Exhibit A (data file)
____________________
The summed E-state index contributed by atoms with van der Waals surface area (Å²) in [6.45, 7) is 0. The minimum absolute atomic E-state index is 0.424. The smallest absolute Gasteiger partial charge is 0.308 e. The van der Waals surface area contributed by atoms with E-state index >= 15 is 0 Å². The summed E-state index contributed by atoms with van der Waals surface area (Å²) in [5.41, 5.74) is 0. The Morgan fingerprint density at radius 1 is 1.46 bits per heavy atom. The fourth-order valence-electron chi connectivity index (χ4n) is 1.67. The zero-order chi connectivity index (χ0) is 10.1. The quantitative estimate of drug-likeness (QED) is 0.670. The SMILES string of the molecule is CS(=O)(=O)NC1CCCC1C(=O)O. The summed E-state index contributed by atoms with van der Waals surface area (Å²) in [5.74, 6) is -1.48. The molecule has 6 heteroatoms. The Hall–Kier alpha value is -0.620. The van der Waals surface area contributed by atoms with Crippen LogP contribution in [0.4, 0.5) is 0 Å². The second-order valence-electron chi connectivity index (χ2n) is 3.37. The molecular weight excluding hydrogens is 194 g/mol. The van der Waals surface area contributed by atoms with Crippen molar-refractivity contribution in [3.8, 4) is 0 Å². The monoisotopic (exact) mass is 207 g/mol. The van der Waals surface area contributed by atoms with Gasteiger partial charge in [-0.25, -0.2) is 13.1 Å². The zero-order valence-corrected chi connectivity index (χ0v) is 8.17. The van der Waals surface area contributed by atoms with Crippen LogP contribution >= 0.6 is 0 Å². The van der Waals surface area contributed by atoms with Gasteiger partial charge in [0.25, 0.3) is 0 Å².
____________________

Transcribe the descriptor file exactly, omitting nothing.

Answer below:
The summed E-state index contributed by atoms with van der Waals surface area (Å²) in [6.45, 7) is 0. The minimum absolute atomic E-state index is 0.424. The smallest absolute Gasteiger partial charge is 0.308 e. The van der Waals surface area contributed by atoms with E-state index >= 15 is 0 Å². The summed E-state index contributed by atoms with van der Waals surface area (Å²) in [5.41, 5.74) is 0. The Morgan fingerprint density at radius 1 is 1.46 bits per heavy atom. The fourth-order valence-electron chi connectivity index (χ4n) is 1.67. The zero-order chi connectivity index (χ0) is 10.1. The quantitative estimate of drug-likeness (QED) is 0.670. The SMILES string of the molecule is CS(=O)(=O)NC1CCCC1C(=O)O. The summed E-state index contributed by atoms with van der Waals surface area (Å²) in [5.74, 6) is -1.48. The molecule has 6 heteroatoms. The Hall–Kier alpha value is -0.620. The van der Waals surface area contributed by atoms with Crippen LogP contribution in [0.4, 0.5) is 0 Å². The second-order valence-electron chi connectivity index (χ2n) is 3.37. The molecular weight excluding hydrogens is 194 g/mol. The van der Waals surface area contributed by atoms with Crippen molar-refractivity contribution in [3.8, 4) is 0 Å². The monoisotopic (exact) mass is 207 g/mol. The van der Waals surface area contributed by atoms with Gasteiger partial charge in [-0.25, -0.2) is 13.1 Å². The zero-order valence-corrected chi connectivity index (χ0v) is 8.17. The van der Waals surface area contributed by atoms with Crippen LogP contribution >= 0.6 is 0 Å². The van der Waals surface area contributed by atoms with Gasteiger partial charge in [0.25, 0.3) is 0 Å².